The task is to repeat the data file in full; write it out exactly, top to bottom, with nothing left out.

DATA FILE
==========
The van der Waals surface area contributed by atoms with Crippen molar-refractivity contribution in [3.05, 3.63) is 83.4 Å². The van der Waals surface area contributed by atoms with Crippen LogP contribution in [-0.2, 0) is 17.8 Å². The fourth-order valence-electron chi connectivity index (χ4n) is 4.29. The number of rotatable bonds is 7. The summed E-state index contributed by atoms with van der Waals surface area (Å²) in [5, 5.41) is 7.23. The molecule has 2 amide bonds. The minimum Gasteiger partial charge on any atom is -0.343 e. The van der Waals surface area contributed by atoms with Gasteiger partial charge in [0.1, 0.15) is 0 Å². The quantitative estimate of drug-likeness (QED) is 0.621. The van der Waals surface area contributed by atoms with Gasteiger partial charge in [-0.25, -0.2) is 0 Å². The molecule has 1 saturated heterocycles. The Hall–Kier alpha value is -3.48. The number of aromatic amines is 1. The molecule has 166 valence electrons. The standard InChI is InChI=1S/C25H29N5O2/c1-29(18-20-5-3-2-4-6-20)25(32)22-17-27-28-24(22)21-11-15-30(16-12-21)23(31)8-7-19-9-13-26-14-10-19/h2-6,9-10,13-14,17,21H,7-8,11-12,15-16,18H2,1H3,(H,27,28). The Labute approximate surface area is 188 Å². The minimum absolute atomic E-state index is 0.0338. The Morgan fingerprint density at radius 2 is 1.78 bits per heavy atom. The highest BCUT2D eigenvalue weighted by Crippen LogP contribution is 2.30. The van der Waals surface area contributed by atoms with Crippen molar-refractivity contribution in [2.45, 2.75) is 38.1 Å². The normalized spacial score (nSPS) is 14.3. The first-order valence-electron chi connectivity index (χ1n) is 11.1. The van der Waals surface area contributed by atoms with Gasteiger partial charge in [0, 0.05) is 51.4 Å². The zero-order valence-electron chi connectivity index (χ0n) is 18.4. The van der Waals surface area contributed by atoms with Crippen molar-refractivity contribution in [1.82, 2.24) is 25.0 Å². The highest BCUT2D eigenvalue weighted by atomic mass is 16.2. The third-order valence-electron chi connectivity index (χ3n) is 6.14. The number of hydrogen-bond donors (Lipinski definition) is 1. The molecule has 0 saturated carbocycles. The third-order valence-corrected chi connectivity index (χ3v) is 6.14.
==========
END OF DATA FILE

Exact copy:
The van der Waals surface area contributed by atoms with Crippen molar-refractivity contribution in [3.05, 3.63) is 83.4 Å². The van der Waals surface area contributed by atoms with Crippen LogP contribution in [-0.2, 0) is 17.8 Å². The fourth-order valence-electron chi connectivity index (χ4n) is 4.29. The number of rotatable bonds is 7. The summed E-state index contributed by atoms with van der Waals surface area (Å²) in [5, 5.41) is 7.23. The molecule has 2 amide bonds. The minimum Gasteiger partial charge on any atom is -0.343 e. The van der Waals surface area contributed by atoms with Gasteiger partial charge in [0.1, 0.15) is 0 Å². The quantitative estimate of drug-likeness (QED) is 0.621. The van der Waals surface area contributed by atoms with Gasteiger partial charge in [-0.25, -0.2) is 0 Å². The molecule has 1 saturated heterocycles. The Hall–Kier alpha value is -3.48. The number of aromatic amines is 1. The molecule has 166 valence electrons. The standard InChI is InChI=1S/C25H29N5O2/c1-29(18-20-5-3-2-4-6-20)25(32)22-17-27-28-24(22)21-11-15-30(16-12-21)23(31)8-7-19-9-13-26-14-10-19/h2-6,9-10,13-14,17,21H,7-8,11-12,15-16,18H2,1H3,(H,27,28). The Labute approximate surface area is 188 Å². The minimum absolute atomic E-state index is 0.0338. The Morgan fingerprint density at radius 2 is 1.78 bits per heavy atom. The highest BCUT2D eigenvalue weighted by Crippen LogP contribution is 2.30. The van der Waals surface area contributed by atoms with Crippen molar-refractivity contribution in [2.45, 2.75) is 38.1 Å². The normalized spacial score (nSPS) is 14.3. The first-order valence-electron chi connectivity index (χ1n) is 11.1. The van der Waals surface area contributed by atoms with Gasteiger partial charge in [0, 0.05) is 51.4 Å². The zero-order valence-electron chi connectivity index (χ0n) is 18.4. The van der Waals surface area contributed by atoms with Crippen molar-refractivity contribution in [1.82, 2.24) is 25.0 Å². The highest BCUT2D eigenvalue weighted by atomic mass is 16.2. The third-order valence-electron chi connectivity index (χ3n) is 6.14. The number of hydrogen-bond donors (Lipinski definition) is 1. The molecule has 0 saturated carbocycles. The third-order valence-corrected chi connectivity index (χ3v) is 6.14.